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Can Innovative Imagery Overcome Big-Number Numbness Stalling Action on Covid and Climate?
Facing the normalization of the COVID-19 catastrophe and mounting impacts from climate change, visual communicators are testing new ways to defeat the "scale monster."
Here we'll glean lessons and brainstorm next steps with some communicators aiming to engage audiences with big numbers that, all too often, lead to "psychic numbing," as Paul Slovic and other social scientists have shown.
As COVID-19 deaths mount into the millions, as global temperatures sustain their steady human-driven rise, a diverse array of journalists, artists, researchers and practitioners are exploring fresh ways to use visual information to convey the scope of the damage so far or jog power brokers, politicians and the public out of shock-to-trance patterns that, all too often, worsen risks ahead.
There's plenty of spillover into the auditory realm. More than a year ago, I hosted a "Dear Vaccine" poetry slam on Sustain What organized with the Global Vaccine Poem Project of the Wick Poetry Center at Kent State University and the University of Arizona Poetry Center. The poet Danusha Laméris said something that serves as a wonderful call to action for anyone trying to harvest insights in dark times in pursuit of brighter futures, including, in this case, learning from the pathogen!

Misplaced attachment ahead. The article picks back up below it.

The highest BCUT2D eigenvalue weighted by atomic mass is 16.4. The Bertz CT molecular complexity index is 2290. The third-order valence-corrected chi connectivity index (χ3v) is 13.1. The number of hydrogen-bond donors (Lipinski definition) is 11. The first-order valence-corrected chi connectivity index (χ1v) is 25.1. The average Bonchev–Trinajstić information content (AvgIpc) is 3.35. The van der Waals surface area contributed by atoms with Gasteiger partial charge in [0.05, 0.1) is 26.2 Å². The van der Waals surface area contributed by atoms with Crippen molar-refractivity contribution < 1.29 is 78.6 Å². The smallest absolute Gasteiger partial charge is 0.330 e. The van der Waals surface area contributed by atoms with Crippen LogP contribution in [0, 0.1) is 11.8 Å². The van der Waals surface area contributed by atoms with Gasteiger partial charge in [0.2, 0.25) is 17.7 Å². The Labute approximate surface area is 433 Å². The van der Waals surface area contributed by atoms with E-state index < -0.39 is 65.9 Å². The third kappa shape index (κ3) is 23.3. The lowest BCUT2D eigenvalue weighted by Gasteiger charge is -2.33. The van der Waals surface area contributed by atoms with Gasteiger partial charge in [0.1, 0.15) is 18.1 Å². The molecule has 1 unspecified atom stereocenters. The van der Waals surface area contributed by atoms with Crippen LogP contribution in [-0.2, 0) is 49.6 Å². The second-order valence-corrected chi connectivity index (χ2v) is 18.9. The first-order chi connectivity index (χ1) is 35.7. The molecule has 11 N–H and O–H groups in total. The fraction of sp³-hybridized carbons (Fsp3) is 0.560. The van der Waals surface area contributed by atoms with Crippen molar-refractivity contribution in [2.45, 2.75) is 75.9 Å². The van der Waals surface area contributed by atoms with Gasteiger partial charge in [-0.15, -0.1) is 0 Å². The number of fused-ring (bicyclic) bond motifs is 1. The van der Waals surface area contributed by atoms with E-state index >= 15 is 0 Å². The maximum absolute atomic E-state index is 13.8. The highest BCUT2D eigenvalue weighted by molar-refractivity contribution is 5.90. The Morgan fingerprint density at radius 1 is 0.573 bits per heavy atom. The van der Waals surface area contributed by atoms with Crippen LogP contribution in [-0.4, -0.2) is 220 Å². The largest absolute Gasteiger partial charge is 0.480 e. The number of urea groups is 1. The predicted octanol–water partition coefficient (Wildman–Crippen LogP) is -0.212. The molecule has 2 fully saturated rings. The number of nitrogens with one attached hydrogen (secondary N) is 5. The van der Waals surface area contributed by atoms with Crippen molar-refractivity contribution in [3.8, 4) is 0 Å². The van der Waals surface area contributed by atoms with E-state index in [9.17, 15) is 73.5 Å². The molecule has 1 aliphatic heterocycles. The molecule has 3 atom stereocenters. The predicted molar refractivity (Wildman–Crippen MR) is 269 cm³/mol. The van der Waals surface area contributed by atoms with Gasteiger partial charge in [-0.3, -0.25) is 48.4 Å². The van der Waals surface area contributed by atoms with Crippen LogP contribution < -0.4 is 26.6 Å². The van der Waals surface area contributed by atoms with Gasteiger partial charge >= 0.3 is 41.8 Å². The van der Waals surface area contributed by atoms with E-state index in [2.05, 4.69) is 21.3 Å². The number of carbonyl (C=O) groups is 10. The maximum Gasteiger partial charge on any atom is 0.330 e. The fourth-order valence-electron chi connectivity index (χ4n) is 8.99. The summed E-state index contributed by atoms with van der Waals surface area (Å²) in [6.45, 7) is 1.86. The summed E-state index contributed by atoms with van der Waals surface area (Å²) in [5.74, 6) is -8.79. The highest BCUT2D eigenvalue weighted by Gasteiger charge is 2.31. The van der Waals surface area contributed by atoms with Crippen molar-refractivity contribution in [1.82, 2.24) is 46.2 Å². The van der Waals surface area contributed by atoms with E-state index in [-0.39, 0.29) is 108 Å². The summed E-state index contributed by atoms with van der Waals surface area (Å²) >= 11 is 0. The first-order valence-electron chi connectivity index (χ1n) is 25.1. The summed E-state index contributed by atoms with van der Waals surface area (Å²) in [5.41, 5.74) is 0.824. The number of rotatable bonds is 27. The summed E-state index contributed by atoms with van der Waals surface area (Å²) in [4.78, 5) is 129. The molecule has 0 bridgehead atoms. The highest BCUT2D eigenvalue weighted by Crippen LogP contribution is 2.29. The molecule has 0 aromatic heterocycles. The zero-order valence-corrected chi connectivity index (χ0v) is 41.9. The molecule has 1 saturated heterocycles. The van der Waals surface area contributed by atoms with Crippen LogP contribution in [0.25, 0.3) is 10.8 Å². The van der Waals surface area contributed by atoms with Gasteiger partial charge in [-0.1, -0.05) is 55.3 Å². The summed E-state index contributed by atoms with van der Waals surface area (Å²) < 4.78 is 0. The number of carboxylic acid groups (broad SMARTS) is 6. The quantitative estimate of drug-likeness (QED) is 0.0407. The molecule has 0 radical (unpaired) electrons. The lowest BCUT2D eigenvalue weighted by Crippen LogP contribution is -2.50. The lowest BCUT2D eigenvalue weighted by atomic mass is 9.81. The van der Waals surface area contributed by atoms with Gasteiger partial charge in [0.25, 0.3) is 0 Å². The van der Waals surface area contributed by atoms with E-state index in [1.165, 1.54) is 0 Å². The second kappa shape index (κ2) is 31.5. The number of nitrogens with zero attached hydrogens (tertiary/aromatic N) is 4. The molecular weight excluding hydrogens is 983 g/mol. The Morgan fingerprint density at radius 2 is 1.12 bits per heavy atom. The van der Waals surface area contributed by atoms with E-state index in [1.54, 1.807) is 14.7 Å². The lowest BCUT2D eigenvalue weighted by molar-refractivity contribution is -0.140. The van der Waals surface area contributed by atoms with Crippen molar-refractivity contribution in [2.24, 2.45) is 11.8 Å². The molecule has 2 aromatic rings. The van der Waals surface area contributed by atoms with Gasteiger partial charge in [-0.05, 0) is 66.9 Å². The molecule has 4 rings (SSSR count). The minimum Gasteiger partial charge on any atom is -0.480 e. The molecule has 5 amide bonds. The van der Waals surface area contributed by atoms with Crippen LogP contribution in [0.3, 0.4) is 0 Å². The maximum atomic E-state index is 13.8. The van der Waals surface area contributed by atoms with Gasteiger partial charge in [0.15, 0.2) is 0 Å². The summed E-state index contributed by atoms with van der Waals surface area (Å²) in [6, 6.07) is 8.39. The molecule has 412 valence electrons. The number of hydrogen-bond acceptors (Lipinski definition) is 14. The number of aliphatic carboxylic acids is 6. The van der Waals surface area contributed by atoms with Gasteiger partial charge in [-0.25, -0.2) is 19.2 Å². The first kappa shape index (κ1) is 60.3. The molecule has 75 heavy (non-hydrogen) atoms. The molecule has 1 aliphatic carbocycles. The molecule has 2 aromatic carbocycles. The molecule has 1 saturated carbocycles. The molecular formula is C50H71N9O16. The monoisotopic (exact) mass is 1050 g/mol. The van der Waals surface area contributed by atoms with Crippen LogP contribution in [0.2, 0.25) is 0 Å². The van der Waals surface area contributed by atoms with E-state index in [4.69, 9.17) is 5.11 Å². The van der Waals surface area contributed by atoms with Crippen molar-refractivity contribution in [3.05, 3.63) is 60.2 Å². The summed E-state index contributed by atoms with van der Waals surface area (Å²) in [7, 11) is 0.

I've been thinking so much about pathogens as the daughter of an immunologist... I've been thinking about what is virulent?... We're in a time where we're experiencing pathogen as this virus we're grappling with, but also ideas. The ideas that we hold can be virulent. It's a year when I see us confronting that as a society.... What's contagious? How can we be contagious in ways that are edifying? How can we infect the world with different kinds of thinking? - Danusha Laméris
My latest Sustain What webcast, Communicating Catastrophe at Scale, centered on two very different experiments in propelling progress through data visualization:
a scrolling Axios journey through the death count to the one million mark as the pandemic timeline unreels (and it is still unreeling)
the stunning "In America" installation of hundreds of thousands of small white flags on the National Mall, each memorializing one of the fallen, undertaken by the visual artist Suzanne Brennan Firstenberg
That physical installation, which has had a couple of iterations, integrated massive scale and piercing personal detail. The online version carries that mix to people who can never visit Washington, as you can see in this example generated when I clicked on one flag on the digital map.
In October, aerial photographer Curt Westergard shot a stunning top-down view of the memorial when there were 660,000 flags. Firstenberg's team just posted an update showing what the white fields would look like with the current tally of 1 million.